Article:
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Judge’s ruling forces Black Spruce to tear down long vacant Northridge Mall

The vacant Northridge Mall stands on West Brown Deer Road in the city of Milwaukee recently. Milwaukee city officials last week argued that mall owner U.S. Black Spruce Enterprise Group had created conditions at the mall that contributed to the death of Victoriano Diaz, who was electrocuted in July. (File photo by Rick Benedict)

The vacant Northridge Mall stands on West Brown Deer Road in the city of Milwaukee recently. Milwaukee city officials have argued that mall owner U.S. Black Spruce Enterprise Group had created conditions at the mall that contributed to the death of Victoriano Diaz, who was electrocuted in July. (File photo by Rick Benedict)

A judge on Wednesday ordered the owner of the long-dilapidated Northridge Mall to tear the property down, siding with Milwaukee officials who had called for the former shopping center to be razed more than a year ago.

The mall has largely sat abandoned on Milwaukee’s northwest side since being closed in 2003. For years, a Chinese investment group called U.S. Black Spruce Enterprises has owned the property, contending it plans to turn the mall into an Asian Market.

Those plans never materialized, and the mall has fallen further into disrepair, become a site o vandalism and illegal dumping and contributing to the death of a maintenance worker who was killed by an electric shock last year when inspecting a high-voltage transformer that had been cut open. In April 2019, city officials filed raze orders to compel the demolition of three buildings that make up the mall, prompting Black Spruce to sue.

In a decision on Wednesday, Milwaukee County Circuit Court Judge William Pocan found the city was within its rights in ordering the mall torn down. State law allows cities to issue raze orders when the cost to repair a property is more than 50% of its value.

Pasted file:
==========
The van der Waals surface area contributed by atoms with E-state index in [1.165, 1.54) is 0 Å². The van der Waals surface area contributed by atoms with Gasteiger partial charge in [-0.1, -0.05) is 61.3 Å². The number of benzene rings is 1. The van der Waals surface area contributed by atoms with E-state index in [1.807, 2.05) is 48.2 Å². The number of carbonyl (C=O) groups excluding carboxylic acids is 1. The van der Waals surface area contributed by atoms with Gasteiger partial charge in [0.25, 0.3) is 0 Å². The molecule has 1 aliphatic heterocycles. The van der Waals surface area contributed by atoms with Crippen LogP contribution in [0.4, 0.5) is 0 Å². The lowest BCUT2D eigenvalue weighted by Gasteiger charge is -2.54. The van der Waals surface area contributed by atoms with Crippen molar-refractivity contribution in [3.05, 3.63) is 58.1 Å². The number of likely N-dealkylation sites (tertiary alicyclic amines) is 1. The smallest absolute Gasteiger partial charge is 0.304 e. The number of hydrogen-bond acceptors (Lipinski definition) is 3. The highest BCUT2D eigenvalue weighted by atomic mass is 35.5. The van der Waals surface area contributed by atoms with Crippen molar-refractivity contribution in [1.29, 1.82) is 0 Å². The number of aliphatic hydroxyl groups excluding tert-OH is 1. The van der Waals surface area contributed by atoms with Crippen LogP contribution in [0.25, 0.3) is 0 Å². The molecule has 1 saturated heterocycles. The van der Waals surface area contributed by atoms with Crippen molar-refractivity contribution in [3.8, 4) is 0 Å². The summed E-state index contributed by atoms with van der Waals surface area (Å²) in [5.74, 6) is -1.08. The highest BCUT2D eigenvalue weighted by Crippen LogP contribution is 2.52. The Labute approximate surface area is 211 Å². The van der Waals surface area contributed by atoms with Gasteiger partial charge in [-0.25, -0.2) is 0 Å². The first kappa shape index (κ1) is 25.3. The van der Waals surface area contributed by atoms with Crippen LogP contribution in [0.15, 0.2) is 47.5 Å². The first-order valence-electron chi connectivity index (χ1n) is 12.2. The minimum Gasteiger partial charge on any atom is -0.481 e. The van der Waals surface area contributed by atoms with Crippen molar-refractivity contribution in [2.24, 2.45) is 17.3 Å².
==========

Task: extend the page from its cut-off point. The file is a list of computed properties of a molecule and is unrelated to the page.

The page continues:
“For all three buildings, the costs to repair far exceed 50% of the buildings’ value, making the repairs presumptively unreasonable,” Pocan wrote.

The decision forces Black Spruce to tear down the property immediately — a project that could cost between $10 million and $18 million.

The cost of redeveloping the building could be even higher and far exceed the property’s assessed value of $2 million. Tim Bolger, a construction inspector in the city’s Department of Neighborhood Services, estimated that it would cost about $11.5 million to redevelop all three buildings that make up the mall — a sum that doesn’t include the costs of graffiti removal or environmental remediation, which could push the price of refurbishing the building even higher.

An engineer with the Sigma Group testified in court that lab tests of materials at the site has revealed the presence of asbestos.

Although Li Yang, executive director of Black Spruce, argued in court testimony that his company planned to turn the property into an Asian market, she acknowledgedd that neither the company, nor herself personally, has ever redeveloped a property anywhere. Additionally, Black Spruce has no employees who live in the U.S., she said.

Pocan wrote that the company’s plans for the Asian market are “more of a vision at this point,” rather than an advanced project.

“While Black Spruce states that it has had meetings for its plans to develop the Asian Mart, it does not have a team or any employees in the United States, which demonstrates the lack of concrete plans in moving forward with this idea,” Pocan wrote.

The ruling directs Black Spruce to take steps to take down the mall “immediately,” sparing Milwaukee the cost of a demolition project that the city acknowledged in testimony it cannot afford.

City officials praised the judge’s ruling. In a statement, Milwaukee Mayor Tom Barrett said the former mall had become a threat to the health and safety of those who live near it.

“I appreciate all the efforts of city departments and the City Attorney’s office to bring this court case to a conclusion,” Barrett said. “The Northridge Mall site has great potential, and I am hopeful that potential can be realized in the not-too-distant future.”

About Nate Beck, nbeck@dailyreporter.com

Nate Beck is The Daily Reporter's construction staff writer. He can be reached at (414) 225-1814 (office) or 414-388-5635 (mobile).

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